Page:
With so much of the 2014 TUDOR United SportsCar Championship focused on the merging of assets and various rules and regulations changes, there hasn’t been nearly as much focus on the points standings themselves.
But with two races remaining in GT Daytona, an intense three-way battle has emerged in the fight for the class title.
Alex Job Racing’s Cooper MacNeil and Leh Keen, AIM Autosport’s Townsend Bell and Bill Sweedler and Turner Motorsport’s Dane Cameron are all deadlocked on 244 points heading into the Lone Star Le Mans at Austin.
Cameron and co-driver Markus Palttala have a class-high four wins but don’t have the lead in part due to a disastrous Rolex 24 at Daytona, when they failed to finish in the debut of the No. 94 BMW Z4 GT3.
That left them with only one point, and in need of a major comeback to even be in position considering neither MacNeil/Keen nor Bell/Sweedler has failed to score less than 19 in any other race this year.
“I didn’t even envision this, once we were flying home out of Daytona, to have two races to the end of the year and be tied with two other teams,” Cameron told Sportscar365. “It put a damper on the beginning of the program.”
However, wins at Mazda Raceway, Watkins Glen and the last two races at Road America and Virginia have propelled them back into title contention. This weekend, as Turner Motorsport makes its 300th professional start in racing, the team switches to No. 300 on the car.
For AIM, the story’s been a tad different. Bell and Sweedler made a last-minute team switch to the Ian Willis-led squad after their win at the Rolex 24 at Daytona, then under the Level 5 Motorsports banner.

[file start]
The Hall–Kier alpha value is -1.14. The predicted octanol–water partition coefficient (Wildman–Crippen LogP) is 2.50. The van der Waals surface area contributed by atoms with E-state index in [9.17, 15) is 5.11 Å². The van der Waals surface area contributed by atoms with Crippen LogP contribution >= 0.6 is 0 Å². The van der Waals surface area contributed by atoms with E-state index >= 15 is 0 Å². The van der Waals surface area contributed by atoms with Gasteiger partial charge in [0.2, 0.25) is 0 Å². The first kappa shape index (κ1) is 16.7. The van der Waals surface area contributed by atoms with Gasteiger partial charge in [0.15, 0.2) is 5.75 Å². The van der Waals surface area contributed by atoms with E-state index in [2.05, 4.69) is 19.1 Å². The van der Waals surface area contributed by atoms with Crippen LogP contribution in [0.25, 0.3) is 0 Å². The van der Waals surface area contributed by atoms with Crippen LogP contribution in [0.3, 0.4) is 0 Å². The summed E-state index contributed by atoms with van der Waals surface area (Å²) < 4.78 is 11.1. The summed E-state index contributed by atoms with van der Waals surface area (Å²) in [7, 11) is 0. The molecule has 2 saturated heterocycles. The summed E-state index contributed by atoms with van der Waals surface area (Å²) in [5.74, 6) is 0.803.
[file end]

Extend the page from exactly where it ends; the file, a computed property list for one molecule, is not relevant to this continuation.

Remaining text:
Since the switch, Bell and Sweedler have had a pair of runner-up finishes (Sebring and Watkins Glen, both Tequila Patron North American Endurance Cup races) but only posted two other top-five results. Luck hasn’t quite been on their side, with various penalties.
“We just need to minimize the mistakes. Virginia was painful, being a really fast car,” Bell said. “That was tough coming out of there, but we’re still tied and just need to string it together.”
Bell, a former Indy Lights champion in 2000, hasn’t raced much full-time since 2003 and is relishing the prospect of a season-long title.
“Honestly we’ve been thinking about the title since the start of the year,” he said. “It’s nice to be in a position to win races and race a full championship again. We have to make the most of it.”
Keen and MacNeil have been the measure of consistency in the No. 22 Porsche 911 GT America with seven top-fives and eight top-10 finishes in the first nine races of the year, despite not having a win.
A pre-race BoP adjustment should enhance the Porsche’s chances; the 911 GT America received a 10 kg weight break and a series of aero adjustments (50 mm front splitter, 25 mm wheel arch extension and the addition of a single dive plane).
“It came late, but it came at the most important time for us going into the last two races,” Keen said. “The changes on the front should produce a competitive package.”
Keen, who co-drove with MacNeil during the first of MacNeil’s back-to-back American Le Mans Series GTC titles in 2012, spoke highly of his growth and development in that time period.
“We’d had a killer year that year, but Cooper’s just grown since, both literally and physically,” Keen said. “He’s taller than me, and he’s the only guy in the series that is! He gets better every year. It’s great to have WeatherTech on board in terms of support.”